Is your car or truck up to the challenge of driving in inclement weather?
No matter what part of the country you live in, whether Snow Belt or Sun Belt, now is the time to make sure it's ready for the onslaught. Here's what you should check:
TIRES: People ignore their tires until one goes flat. But nothing else affects your car as much as an under-inflated tire.
Cold weather causes tires to lose air pressure, so it's a good idea to check. The proper amount is not listed on the tire; it's posted on the driver's side front door jamb on most newer cars and trucks.
While you're at it, check the tread. Take a penny and place it upside down into several places across the tire. If the top of Abe Lincoln's head is showing, it's time to replace the tire.
Also, check the state of the tread itself. If a tire is worn on both edges, it is under-inflated. If it's worn in the center of the tread, it's overinflated. If you spot cups or dips in the tread, it is usually a sign of worn parts. Have the suspension or steering systems checked.
Finally, if your car has summer performance tires, consider replacing them with winter tires.
BATTERY: As the temperature drops, more juice is required to get your car or truck started each morning. Replacing your battery ahead of time is beneficial in two ways: You can buy a new one on sale, and you won't be left stranded.
Deciding when to replace it is simple. For example, if you have a 36-month battery, you can expect three years of trouble-free charging. But as the 36-month mark approaches, think about replacing the battery a bit shy of that point instead of waiting until the last minute.
Also, have your car's alternator, voltage regulator, belts and connecting cables checked.
WINDSHIELD WIPERS, WASHER FLUID: If the wipers are streaking, replace them. Also, if you dilute windshield washer fluid with water, use it up. Replace it with pure washer fluid that won't freeze below 32 degrees.
COOLING SYSTEM: If you can't remember the last time your vehicle's cooling system was flushed, check your records. Then, look at the owner's manual. Flushing the system removes sediment and rust particles to prevent clogging. Be sure to use a 50/50 mix of antifreeze to water. Also, be sure to use the proper antifreeze. Many newer vehicles specify a new, longer-life engine coolant, not the traditional green type. Finally, replace any dried-out, cracked hoses.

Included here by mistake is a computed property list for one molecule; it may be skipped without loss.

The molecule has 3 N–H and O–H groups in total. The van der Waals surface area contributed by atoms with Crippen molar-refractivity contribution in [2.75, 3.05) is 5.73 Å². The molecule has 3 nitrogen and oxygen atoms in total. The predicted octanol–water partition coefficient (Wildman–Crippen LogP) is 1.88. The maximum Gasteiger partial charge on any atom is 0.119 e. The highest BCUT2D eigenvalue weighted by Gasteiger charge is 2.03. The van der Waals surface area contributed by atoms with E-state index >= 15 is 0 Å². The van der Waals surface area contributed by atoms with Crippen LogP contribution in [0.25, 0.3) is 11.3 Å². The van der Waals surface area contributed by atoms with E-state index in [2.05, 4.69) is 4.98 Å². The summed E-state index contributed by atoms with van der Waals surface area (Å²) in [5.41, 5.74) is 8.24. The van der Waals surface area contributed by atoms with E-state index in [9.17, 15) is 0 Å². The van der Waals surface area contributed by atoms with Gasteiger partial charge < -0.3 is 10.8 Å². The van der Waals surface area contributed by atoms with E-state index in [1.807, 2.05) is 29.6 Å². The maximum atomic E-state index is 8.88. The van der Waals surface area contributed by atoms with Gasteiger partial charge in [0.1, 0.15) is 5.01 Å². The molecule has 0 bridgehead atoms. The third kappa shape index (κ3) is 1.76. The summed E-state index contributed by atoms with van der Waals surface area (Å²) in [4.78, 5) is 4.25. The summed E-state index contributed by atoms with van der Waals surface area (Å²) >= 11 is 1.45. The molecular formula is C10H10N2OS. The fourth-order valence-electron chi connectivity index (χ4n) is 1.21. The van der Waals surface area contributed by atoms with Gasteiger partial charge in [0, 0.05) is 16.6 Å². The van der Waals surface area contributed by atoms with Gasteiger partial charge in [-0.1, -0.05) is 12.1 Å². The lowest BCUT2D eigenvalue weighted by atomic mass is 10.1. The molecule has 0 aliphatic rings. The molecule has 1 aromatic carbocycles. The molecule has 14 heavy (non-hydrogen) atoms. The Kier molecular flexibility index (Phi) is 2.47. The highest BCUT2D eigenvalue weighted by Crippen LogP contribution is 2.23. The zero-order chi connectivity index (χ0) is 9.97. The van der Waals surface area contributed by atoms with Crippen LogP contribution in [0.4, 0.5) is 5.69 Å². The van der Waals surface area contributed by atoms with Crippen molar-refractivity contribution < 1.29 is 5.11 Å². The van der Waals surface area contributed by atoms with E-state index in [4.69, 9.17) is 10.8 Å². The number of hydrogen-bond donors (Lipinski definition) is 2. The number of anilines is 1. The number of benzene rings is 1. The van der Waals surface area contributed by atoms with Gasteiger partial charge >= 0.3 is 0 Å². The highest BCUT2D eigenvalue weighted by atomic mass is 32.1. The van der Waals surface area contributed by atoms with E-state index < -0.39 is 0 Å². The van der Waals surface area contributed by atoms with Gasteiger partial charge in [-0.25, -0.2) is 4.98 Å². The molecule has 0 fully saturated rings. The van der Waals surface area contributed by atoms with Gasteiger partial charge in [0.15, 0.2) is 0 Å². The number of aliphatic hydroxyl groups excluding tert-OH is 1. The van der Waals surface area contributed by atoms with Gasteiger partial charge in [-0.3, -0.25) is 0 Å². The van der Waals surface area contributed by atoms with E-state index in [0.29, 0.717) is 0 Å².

LIGHTS: Seeing and being seen is important in nasty weather. Have a family member or friend stand outside the car, to make sure all the vehicle lights work: headlights, fog lamps, tail lamps and turn signals.
BRAKES: When roads are coated with rain, sleet and snow, stopping distances increase. If your last vehicle check showed your brakes to be marginal, or the brakes squeal when coming to a stop, now is the time to get them checked and/or replaced.
DEFROSTER: Do all of your defrosters work? This might seem like an insignificant item — until you need it.
CLEAN YOUR CAR: Getting your car cleaned and detailed does more than remove the accumulated salt, sand and grime of summer. A great wax job seals the paint and preserves the finish.
Inside, a clean car is a pleasant car. Wipe down all surfaces. For leather surfaces, use a leather cleaner and moisturizer to prevent cracking. Clear out the glovebox, center console and rear cargo area. Vacuum the seats, carpet and headliner.
You'll have the peace of mind that a new life form isn't spawning under the seat.
BE PREPARED: A breakdown, flat tire or other inconvenience can occur at any time.
Pre-assembled emergency and first aid kits are available at auto parts stores, but you might want to build your own. Be sure to include screwdrivers — Phillips and flat-head, pliers, socket wrenches, duct tape, electrical wire tape, electrical wire spray, WD-40, flashlight with extra batteries, coolant hose repair kit, a small fire extinguisher, tire gauge, road flares, spare fuses, foam tire sealant or a portable air compressor, jumper cables, rain gear, work gloves, roadside assistance phone number, a disposable camera (to record accident damage), spare fluids and nonperishable food.
Also, consider adding kitty litter (for added traction under a slipping tire), a flashlight, work gloves, a small shovel, a windshield scraper, jumper cables, a first aid kit, cloth or paper towels, drinking water, nonperishable snacks and a blanket.Copyright © 2014, The Baltimore Sun